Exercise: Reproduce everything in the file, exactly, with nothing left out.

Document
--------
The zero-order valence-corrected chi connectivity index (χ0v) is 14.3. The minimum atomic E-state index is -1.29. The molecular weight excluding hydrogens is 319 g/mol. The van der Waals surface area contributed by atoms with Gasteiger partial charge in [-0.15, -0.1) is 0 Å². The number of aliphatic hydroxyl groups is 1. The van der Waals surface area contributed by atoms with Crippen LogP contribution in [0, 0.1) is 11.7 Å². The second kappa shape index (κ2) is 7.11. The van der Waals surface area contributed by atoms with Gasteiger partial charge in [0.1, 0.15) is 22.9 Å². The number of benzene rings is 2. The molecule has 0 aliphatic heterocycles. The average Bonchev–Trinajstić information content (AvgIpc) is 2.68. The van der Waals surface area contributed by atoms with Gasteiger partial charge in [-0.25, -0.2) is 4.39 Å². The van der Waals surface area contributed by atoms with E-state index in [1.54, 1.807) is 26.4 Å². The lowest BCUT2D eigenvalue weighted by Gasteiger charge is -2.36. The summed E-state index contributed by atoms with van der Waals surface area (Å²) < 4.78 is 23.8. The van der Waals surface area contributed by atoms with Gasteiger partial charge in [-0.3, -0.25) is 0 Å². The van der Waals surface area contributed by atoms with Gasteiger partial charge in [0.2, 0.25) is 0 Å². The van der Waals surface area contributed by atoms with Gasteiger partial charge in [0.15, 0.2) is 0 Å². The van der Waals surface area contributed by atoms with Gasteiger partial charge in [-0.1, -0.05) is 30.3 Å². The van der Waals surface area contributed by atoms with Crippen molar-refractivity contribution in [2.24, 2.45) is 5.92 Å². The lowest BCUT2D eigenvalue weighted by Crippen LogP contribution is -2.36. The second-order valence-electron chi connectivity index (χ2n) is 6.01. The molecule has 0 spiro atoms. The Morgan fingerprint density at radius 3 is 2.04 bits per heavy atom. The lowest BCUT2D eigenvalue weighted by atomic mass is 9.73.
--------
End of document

The zero-order valence-corrected chi connectivity index (χ0v) is 14.3. The minimum atomic E-state index is -1.29. The molecular weight excluding hydrogens is 319 g/mol. The van der Waals surface area contributed by atoms with Gasteiger partial charge in [-0.15, -0.1) is 0 Å². The number of aliphatic hydroxyl groups is 1. The van der Waals surface area contributed by atoms with Crippen LogP contribution in [0, 0.1) is 11.7 Å². The second kappa shape index (κ2) is 7.11. The van der Waals surface area contributed by atoms with Gasteiger partial charge in [0.1, 0.15) is 22.9 Å². The number of benzene rings is 2. The molecule has 0 aliphatic heterocycles. The average Bonchev–Trinajstić information content (AvgIpc) is 2.68. The van der Waals surface area contributed by atoms with Gasteiger partial charge in [-0.25, -0.2) is 4.39 Å². The van der Waals surface area contributed by atoms with E-state index in [1.54, 1.807) is 26.4 Å². The lowest BCUT2D eigenvalue weighted by Gasteiger charge is -2.36. The summed E-state index contributed by atoms with van der Waals surface area (Å²) < 4.78 is 23.8. The van der Waals surface area contributed by atoms with Gasteiger partial charge in [-0.3, -0.25) is 0 Å². The van der Waals surface area contributed by atoms with Gasteiger partial charge in [0.2, 0.25) is 0 Å². The van der Waals surface area contributed by atoms with Gasteiger partial charge in [0.15, 0.2) is 0 Å². The van der Waals surface area contributed by atoms with Gasteiger partial charge in [-0.1, -0.05) is 30.3 Å². The van der Waals surface area contributed by atoms with Crippen molar-refractivity contribution in [2.24, 2.45) is 5.92 Å². The lowest BCUT2D eigenvalue weighted by Crippen LogP contribution is -2.36. The second-order valence-electron chi connectivity index (χ2n) is 6.01. The molecule has 0 spiro atoms. The Morgan fingerprint density at radius 3 is 2.04 bits per heavy atom. The lowest BCUT2D eigenvalue weighted by atomic mass is 9.73.